Advanced persistent threat
An advanced persistent threat is a set of stealthy and continuous computer hacking processes, often orchestrated by a person or persons targeting a specific entity. An APT usually targets either private organizations, states or both for business or political motives. APT processes require a high degree of covertness over a long period of time. The "advanced" process signifies sophisticated techniques using malware to exploit vulnerabilities in systems. The "persistent" process suggests that an external command and control system is continuously monitoring and extracting data from a specific target. The "threat" process indicates human involvement in orchestrating the attack.
APT usually refers to a group, such as a government, with both the capability and the intent to target, persistently and effectively, a specific entity. The term is commonly used to refer to cyber threats, in particular that of Internet-enabled espionage using a variety of intelligence gathering techniques to access sensitive information, but applies equally to other threats such as that of traditional espionage or attacks. Other recognized attack vectors include infected media, supply chain compromise, and social engineering. The purpose of these attacks is to place custom malicious code on one or multiple computers for specific tasks and to remain undetected for the longest possible period. Knowing the attacker artifacts, such as file names, can help a professional make a network-wide search to gather all affected systems. Individuals, such as an individual hacker, are not usually referred to as an APT, as they rarely have the resources to be both advanced and persistent even if they are intent on gaining access to, or attacking, a specific target.
History and targetsEdit
First warnings against targeted, socially-engineered emails dropping trojans to exfiltrate sensitive information were published by UK and US CERT organisations in 2005, although the name "APT" was not used. The term "advanced persistent threat" is widely cited as originating from the United States Air Force in 2006 with Colonel Greg Rattray frequently cited as the individual who coined the term.
The Stuxnet computer worm, which targeted the computer hardware of Iran's nuclear program, is one example. In this case, the Iranian government might consider the Stuxnet creators to be an advanced persistent threat.
Within the computer security community, and increasingly within the media, the term is almost always used in reference to a long-term pattern of sophisticated hacking attacks aimed at governments, companies, and political activists, and by extension, also to refer to the groups behind these attacks. Advanced persistent threat (APT) as a term may be shifting focus to computer based hacking due to the rising number of occurrences. PC World reported an 81 percent increase from 2010 to 2011 of particularly advanced targeted computer hacking attacks.
A common misconception[who?] associated with the APT is that the APT only targets Western governments. While examples of technological APTs against Western governments may be more publicized in the West, actors in many nations have used cyberspace as a means to gather intelligence on individuals and groups of individuals of interest. The United States Cyber Command is tasked with coordinating the US military's response to this cyber threat.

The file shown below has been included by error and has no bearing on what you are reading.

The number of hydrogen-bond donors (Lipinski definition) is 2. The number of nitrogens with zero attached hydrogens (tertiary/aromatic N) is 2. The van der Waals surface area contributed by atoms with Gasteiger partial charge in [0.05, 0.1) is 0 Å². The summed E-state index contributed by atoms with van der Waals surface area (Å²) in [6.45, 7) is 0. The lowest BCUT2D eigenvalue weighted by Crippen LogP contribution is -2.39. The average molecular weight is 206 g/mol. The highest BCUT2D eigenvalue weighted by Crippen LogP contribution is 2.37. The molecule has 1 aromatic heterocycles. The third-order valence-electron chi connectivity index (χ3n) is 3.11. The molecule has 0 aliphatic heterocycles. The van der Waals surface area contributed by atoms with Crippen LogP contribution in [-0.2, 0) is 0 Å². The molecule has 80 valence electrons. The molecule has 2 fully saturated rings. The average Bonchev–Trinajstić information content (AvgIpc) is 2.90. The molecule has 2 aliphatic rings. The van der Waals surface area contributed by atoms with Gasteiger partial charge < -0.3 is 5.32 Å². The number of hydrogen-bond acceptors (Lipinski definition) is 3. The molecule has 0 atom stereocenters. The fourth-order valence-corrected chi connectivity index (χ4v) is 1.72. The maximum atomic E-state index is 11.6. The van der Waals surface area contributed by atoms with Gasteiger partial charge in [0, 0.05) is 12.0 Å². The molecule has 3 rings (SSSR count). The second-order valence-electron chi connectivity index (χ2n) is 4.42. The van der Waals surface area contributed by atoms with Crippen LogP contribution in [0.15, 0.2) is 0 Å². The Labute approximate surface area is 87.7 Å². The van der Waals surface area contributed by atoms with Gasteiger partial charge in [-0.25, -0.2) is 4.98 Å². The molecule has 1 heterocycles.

Numerous sources have alleged that some APT groups are affiliated with, or are agents of, nation-states. Businesses holding a large quantity of personally identifiable information are at high risk of being targeted by advanced persistent threats, including:
- Higher education
- Financial institutions
Bodmer, Kilger, Carpenter and Jones defined the following APT criteria:
- Objectives – The end goal of the threat, your adversary
- Timeliness – The time spent probing and accessing your system
- Resources – The level of knowledge and tools used in the event (skills and methods will weigh on this point)
- Risk tolerance – The extent the threat will go to in order to remain undetected
- Skills and methods – The tools and techniques used throughout the event
- Actions – The precise actions of a threat or numerous threats
- Attack origination points – The number of points where the event originated
- Numbers involved in the attack – How many internal and external systems were involved in the event, and how many people's systems have different influence/importance weights
- Knowledge source – The ability to discern any information regarding any of the specific threats through online information gathering (you might be surprised by what you can find by being a little proactive)
Actors behind advanced persistent threats create a growing and changing risk to organizations' financial assets, intellectual property, and reputation by following a continuous process or kill chain:
- Target specific organizations for a singular objective
- Attempt to gain a foothold in the environment (common tactics include spear phishing emails)
- Use the compromised systems as access into the target network
- Deploy additional tools that help fulfill the attack objective
- Cover tracks to maintain access for future initiatives
The global landscape of APTs from all sources is sometimes referred to in the singular as "the" APT, as are references to the actor behind a specific incident or series of incidents.
In 2013, Mandiant presented results of their research on alleged Chinese attacks using APT methodology between 2004 and 2013 that followed similar lifecycle:
- Initial compromise – performed by use of social engineering and spear phishing, over email, using zero-day viruses. Another popular infection method was planting malware on a website that the victim's employees will be likely to visit.
- Establish Foothold – plant remote administration software in victim's network, create net backdoors and tunnels allowing stealth access to its infrastructure.
- Escalate privileges – use exploits and password cracking to acquire administrator privileges over victim's computer and possibly expand it to Windows domain administrator accounts.